Liking the Lectionary
Liking the Lectionary
For 17 years I was an expository preacher at a midsized non-denominational church in California; however, after leaving pastoral ministry, I found myself increasingly drawn to liturgy. Though in guest preaching I often delivered expository sermons, on my off Sundays I slipped into a local Episcopal church just to experience the liturgy. Eventually I joined a church plant associated with the Anglican Mission in the Americas and Bishop Todd Hunter. Now I find myself preaching twice a month at that church following the Revised Common Lectionary (RCL). Along the way I am learning valuable lessons about lectionary preaching that build on my experience as an expository preacher.
Discovering the Lectionary A lectionary is a book that contains appointed Scripture readings for particular days coinciding with the Christian calendar. According to preaching historian Hughes Old, use of lectionaries originated in synagogues in the fourth century before Christ. By the fourth century after Christ, church leaders had adopted this Jewish practice in Christian worship. Christians have been using lectionaries for a long time.
The RCL is the product of the Consultation on Common Texts (CCT), an interdenominational Christian group that began meeting in 1978. Their first draft was released in 1983 and tested for six years. After considering feedback, the RCL was released in 1992. The RCL is used worldwide by English speaking Anglicans, Lutherans, Presbyterians, Methodists, and many other denominations. Some Baptist and non-denominational churches, as well as non-English speaking churches, also use the RCL.
In addition to providing a daily Bible reading cycle ("daily office"), the RCL assigns four readings (or lessons) for each Sunday: a Psalm, an Old Testament passage (sometimes two), an epistle passage, and a Gospel passage. Year A covers Matthew, the Old Testament patriarchs, and the exodus narrative. Year B covers Mark and the Old Testament monarchy narrative. Year C covers Luke, Israel's divided kingdom, and Old Testament prophets. John is interwoven through all three cycles, especially Year B. Readings from Acts are substituted for the Old Testament lesson during the Easter season. The readings for the season between Pentecost and Advent provide two options for Old Testament lessons. Although the RCL does not include the entire Bible, the CCT committee's intent was for all the voices of Scripture to be heard by the church over the course of three years.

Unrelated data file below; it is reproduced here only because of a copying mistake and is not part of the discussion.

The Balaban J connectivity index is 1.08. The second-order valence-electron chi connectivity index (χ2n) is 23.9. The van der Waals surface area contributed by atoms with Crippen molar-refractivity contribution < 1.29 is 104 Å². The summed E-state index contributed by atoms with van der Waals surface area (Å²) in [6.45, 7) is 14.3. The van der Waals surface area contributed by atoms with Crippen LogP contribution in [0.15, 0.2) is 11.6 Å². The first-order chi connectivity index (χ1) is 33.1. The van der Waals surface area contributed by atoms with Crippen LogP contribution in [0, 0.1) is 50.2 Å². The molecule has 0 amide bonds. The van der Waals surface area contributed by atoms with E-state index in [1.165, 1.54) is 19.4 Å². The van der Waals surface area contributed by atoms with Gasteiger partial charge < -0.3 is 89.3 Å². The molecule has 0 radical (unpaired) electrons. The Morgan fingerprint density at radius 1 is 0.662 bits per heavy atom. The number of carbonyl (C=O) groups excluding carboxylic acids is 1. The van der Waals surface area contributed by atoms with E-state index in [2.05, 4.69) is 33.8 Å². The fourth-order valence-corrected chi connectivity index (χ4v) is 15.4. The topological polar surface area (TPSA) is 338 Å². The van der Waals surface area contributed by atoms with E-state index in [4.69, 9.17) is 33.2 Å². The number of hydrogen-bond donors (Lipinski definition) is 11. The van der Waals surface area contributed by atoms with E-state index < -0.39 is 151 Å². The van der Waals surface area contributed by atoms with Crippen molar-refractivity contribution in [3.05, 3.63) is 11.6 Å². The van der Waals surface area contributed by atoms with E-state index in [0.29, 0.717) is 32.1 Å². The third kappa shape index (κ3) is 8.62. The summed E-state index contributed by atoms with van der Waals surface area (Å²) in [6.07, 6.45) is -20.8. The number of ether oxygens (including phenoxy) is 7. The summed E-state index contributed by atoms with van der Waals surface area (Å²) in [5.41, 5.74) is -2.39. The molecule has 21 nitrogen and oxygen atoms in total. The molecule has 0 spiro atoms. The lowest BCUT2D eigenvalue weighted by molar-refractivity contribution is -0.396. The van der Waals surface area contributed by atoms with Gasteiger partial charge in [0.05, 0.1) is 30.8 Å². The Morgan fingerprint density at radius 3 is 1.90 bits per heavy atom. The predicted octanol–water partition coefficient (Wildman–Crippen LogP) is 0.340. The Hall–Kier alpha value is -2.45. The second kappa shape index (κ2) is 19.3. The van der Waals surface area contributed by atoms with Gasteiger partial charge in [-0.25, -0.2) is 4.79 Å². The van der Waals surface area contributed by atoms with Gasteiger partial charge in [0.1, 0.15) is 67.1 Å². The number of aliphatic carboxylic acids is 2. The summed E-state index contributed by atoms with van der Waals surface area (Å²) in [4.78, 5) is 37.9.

Appreciating Lectionary preaching
There are many aspects of lectionary preaching to appreciate. Foremost is that it roots preaching in the broader Christian story. This is done by correlating each week's readings with the Christian calendar, especially during Advent, Epiphany, Lent, and Easter. Previously in my pastoral ministry, the only seasons I observed were Christmas and Easter. However, more recently I have discovered a new depth in keeping time with the entire Christian calendar. The Christian calendar retells the story of Jesus each year, beginning in Advent with its anticipation of Christ's coming, to Christmas with its emphasis on the incarnation, to Epiphany with its focus on Christ's revelation to the nations, to Lent with its emphasis on Christ's prelude to suffering, to Holy Week with its emphasis on his passion, to Easter with its 50-day emphasis on resurrection, to Ascension with its focus on Christ's exaltation as our high priest, and finally to Pentecost with its focus on Christ sending the gift of the Holy Spirit to empower the Church for mission. The Christian calendar retells the story of Jesus each year.
The RCL assigns readings that are appropriate to each season. For instance, the fourth Sunday of Advent year A assigns the birth account of Jesus from Matthew 1:18-25. Year B has Luke 1:26-38, and year C Luke 1:39-55. Over three years, both nativity accounts are fully heard. On the first Sunday after Epiphany, Year A has Matthew's account of Jesus' baptism, Year B Mark's account, and Year C Luke's account. By coordinating with this calendar, the RCL roots our worship and preaching in the story of Jesus.